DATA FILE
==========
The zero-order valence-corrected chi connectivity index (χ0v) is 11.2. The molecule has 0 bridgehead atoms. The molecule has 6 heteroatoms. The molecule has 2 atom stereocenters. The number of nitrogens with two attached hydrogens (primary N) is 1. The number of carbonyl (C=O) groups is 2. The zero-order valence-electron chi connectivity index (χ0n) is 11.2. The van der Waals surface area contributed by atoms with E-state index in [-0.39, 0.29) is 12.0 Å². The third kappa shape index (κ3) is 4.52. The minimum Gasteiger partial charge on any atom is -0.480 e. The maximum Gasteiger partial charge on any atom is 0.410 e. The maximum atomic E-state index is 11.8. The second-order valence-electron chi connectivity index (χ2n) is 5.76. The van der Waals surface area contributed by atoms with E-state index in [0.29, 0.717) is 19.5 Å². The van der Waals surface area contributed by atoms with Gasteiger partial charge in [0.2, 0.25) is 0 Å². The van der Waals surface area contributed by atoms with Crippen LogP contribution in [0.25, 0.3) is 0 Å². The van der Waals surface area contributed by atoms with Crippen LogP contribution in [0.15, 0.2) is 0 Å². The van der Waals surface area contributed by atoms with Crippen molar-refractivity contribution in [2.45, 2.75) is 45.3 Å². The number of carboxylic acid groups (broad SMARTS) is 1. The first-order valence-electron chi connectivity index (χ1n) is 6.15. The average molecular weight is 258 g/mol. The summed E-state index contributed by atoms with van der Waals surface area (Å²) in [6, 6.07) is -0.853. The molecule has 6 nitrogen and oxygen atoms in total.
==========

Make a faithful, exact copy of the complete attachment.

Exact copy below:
The zero-order valence-corrected chi connectivity index (χ0v) is 11.2. The molecule has 0 bridgehead atoms. The molecule has 6 heteroatoms. The molecule has 2 atom stereocenters. The number of nitrogens with two attached hydrogens (primary N) is 1. The number of carbonyl (C=O) groups is 2. The zero-order valence-electron chi connectivity index (χ0n) is 11.2. The van der Waals surface area contributed by atoms with E-state index in [-0.39, 0.29) is 12.0 Å². The third kappa shape index (κ3) is 4.52. The minimum Gasteiger partial charge on any atom is -0.480 e. The maximum Gasteiger partial charge on any atom is 0.410 e. The maximum atomic E-state index is 11.8. The second-order valence-electron chi connectivity index (χ2n) is 5.76. The van der Waals surface area contributed by atoms with E-state index in [0.29, 0.717) is 19.5 Å². The van der Waals surface area contributed by atoms with Gasteiger partial charge in [0.2, 0.25) is 0 Å². The van der Waals surface area contributed by atoms with Crippen LogP contribution in [0.25, 0.3) is 0 Å². The van der Waals surface area contributed by atoms with Crippen LogP contribution in [0.15, 0.2) is 0 Å². The van der Waals surface area contributed by atoms with Crippen molar-refractivity contribution in [2.45, 2.75) is 45.3 Å². The number of carboxylic acid groups (broad SMARTS) is 1. The first-order valence-electron chi connectivity index (χ1n) is 6.15. The average molecular weight is 258 g/mol. The summed E-state index contributed by atoms with van der Waals surface area (Å²) in [6, 6.07) is -0.853. The molecule has 6 nitrogen and oxygen atoms in total.